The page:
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Back to Section One | Back to Arts & Entertainment
posted Friday, March 4, 2011 - Volume 39 Issue 09
Beautifully eerie Housemaid a gruesome spellbinder
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Beautifully eerie Housemaid a gruesome spellbinder

by Sara Michelle Fetters - SGN Contributing Writer

The Housemaid
Now Playing


Eun-yi (Jeon Do-youn) is excited. The young woman has just gotten a job as a housemaid and nanny for an upper-crust family. Wealthy Hoon (Lee Jung-Jae) and his beautiful wife Hae-ra (Seo Woo) are expecting their second and third children - twins - any day. Byung-sik (Yun Yeo-Jong) is the older maid, the one who hides all of the family's secrets, and as she watches her new charge settle into her new life a growing uneasiness begins to engulf the weary woman.

Hoon sets his eye on Eun-yi. He has decided he will have her, and the woman's naïvete, as well as her fear of losing her well-paying position, allows her to succumb to his sexual charms. But Byung-sik sees all, and knows his housemaid is pregnant even before she does. A chain of events is set in motion where Eun-yi is battered, belittled, and betrayed, but not above getting a fiery revenge against Hoon and his wife.

I have never seen the 1960 original film that Korean director Im Sang-soo's The Housemaid is based upon. I do not know how they are similar, where they are different or how they choose to bring things to a conclusion. What I do know is that this new take on the tale had me tightly wrapped around its finger right from the start, and everything built to a startling and horrifying conclusion that had my mouth agape throughout.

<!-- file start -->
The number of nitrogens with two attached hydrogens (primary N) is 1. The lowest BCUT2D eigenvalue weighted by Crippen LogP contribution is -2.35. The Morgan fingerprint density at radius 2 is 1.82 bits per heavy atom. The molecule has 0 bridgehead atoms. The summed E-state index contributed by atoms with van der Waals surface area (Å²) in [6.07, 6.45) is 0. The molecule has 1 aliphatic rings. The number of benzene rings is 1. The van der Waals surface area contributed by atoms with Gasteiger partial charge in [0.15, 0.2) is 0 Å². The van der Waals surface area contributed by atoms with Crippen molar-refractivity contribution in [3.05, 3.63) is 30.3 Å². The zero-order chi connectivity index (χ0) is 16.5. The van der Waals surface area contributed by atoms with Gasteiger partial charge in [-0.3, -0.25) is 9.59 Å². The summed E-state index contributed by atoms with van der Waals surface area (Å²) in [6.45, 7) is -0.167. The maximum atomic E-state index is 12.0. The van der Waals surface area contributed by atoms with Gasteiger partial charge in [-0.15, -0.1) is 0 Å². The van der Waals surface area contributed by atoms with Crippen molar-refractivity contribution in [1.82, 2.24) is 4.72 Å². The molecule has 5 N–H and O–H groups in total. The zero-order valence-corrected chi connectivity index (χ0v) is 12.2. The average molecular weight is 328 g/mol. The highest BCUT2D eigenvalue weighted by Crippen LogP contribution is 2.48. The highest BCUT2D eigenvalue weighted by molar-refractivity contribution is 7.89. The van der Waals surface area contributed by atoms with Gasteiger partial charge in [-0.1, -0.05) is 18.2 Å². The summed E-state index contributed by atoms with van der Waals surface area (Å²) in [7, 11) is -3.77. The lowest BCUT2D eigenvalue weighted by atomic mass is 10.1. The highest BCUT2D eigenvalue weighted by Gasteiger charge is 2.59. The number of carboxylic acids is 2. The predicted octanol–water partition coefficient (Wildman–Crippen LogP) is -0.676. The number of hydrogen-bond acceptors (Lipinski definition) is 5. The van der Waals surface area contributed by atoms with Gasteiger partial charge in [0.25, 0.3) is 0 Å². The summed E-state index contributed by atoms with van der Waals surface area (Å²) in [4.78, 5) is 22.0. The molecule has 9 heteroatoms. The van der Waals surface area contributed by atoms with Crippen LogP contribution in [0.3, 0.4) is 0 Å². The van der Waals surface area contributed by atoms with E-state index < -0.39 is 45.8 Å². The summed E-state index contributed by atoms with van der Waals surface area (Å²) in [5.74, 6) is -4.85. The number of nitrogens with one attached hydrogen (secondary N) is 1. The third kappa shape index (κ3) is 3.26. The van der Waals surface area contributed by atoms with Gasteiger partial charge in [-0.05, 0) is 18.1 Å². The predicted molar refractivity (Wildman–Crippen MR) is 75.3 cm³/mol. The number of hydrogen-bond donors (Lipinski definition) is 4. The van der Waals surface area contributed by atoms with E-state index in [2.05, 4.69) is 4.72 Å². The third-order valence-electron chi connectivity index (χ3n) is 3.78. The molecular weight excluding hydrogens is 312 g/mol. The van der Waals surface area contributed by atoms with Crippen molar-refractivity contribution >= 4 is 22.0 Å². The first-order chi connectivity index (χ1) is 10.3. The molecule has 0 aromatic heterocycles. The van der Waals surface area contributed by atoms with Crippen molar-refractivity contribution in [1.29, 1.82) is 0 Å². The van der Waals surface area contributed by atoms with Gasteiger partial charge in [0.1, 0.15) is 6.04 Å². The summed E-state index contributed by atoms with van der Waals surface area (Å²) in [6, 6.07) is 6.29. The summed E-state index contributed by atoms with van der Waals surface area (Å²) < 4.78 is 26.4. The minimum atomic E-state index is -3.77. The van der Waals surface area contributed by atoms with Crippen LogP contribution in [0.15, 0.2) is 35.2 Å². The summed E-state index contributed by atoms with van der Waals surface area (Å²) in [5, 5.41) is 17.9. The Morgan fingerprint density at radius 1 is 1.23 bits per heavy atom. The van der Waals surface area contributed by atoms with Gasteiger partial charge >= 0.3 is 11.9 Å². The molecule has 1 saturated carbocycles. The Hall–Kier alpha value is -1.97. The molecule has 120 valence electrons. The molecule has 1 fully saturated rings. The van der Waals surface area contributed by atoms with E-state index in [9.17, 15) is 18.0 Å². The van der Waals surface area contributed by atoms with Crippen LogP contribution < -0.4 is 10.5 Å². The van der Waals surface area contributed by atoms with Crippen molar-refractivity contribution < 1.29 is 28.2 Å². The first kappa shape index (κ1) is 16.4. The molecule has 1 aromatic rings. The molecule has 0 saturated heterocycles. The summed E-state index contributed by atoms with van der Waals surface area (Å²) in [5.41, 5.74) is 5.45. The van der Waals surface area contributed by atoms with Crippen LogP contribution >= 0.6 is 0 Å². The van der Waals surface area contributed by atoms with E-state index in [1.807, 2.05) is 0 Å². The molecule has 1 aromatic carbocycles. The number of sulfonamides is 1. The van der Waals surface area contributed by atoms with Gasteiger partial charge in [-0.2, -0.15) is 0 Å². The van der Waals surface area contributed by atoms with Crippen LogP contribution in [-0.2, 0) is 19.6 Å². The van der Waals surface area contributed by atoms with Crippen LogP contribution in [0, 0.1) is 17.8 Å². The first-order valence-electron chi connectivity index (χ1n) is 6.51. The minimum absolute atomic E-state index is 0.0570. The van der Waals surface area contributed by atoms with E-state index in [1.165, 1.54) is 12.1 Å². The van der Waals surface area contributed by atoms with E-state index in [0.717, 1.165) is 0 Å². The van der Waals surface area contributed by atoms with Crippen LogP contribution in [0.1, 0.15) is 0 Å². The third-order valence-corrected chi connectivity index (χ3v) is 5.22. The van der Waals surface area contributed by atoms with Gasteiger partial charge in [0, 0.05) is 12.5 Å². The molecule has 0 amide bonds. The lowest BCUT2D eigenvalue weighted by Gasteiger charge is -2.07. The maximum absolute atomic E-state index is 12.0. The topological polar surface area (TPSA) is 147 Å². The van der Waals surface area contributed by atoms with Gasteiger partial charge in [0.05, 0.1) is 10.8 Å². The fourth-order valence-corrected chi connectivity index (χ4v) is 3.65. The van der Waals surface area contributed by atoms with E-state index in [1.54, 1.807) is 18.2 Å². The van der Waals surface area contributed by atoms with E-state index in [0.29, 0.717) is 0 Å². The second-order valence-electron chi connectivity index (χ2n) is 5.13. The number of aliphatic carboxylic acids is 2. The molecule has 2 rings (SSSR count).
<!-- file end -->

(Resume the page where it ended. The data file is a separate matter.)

The movie begins obviously enough. It's like your basic Merchant-Ivory morality tale of the upper-class taking advantage of those who serve them, treating them like chattel, and realizing they could get away with murder if they so desired. But as things progress, a reversal slowly begins to take place. Who really is the housemaid? Who is the servant? Who has control of their own destiny? And who, finally, will have the strength to say enough is enough and call out those in the wrong as the denizens of evil they are?

Eun-yi is so sweet, so innocent, it is only a matter of time before she is corrupted by Hoon. In many ways she is as much a child as the youngster she is befriending, Nami (Ahn Seo-Hyeon). She hides past tragedies and past obsessions with the macabre that no one knows about, but at her core she is pure of heart and delicate in spirit, looking at the future with eyes unclouded by hate or callousness.

Byung-sik is her elder opposite. Maybe she was like her charge once; maybe long ago she was just as innocent. But after serving Hoon and his family for so long (one gets the feeling she was his nanny working for his father in the position Eun-yi holds now), she has been beaten down and turned cynical. She knows all their secrets, revealing what she's learned when the opportunity seems most beneficial, knowing how terrible the consequences of doing so will be, but trying to find a way to live with them.

Sang-soo hypnotically moves things forward in a way that is both restrained and elegant. Everything plays itself out like a delicate deathly waltz, the Grim Reaper always lurking in the shadows, casting a pallid glow upon the proceedings and hinting at tragedies to come. But nothing could prepare me for what does transpire, and the final scenes have a grotesque opulence that is entrancing and disgusting all at once.

I could say more, but The Housemaid is one of those pictures the less you know going in, the more opportunity it has to devastate and surprise. The power of the climax comes from how unexpected (yet how horribly believable) it is, and to even hint at more would be doing the viewer a grave disservice. This Korean import is a shocking spectacle of inhumanity and desire, of how the worlds we construct to serve us can slowly and intractably become our prison, making it the first must-see motion picture of 2011.

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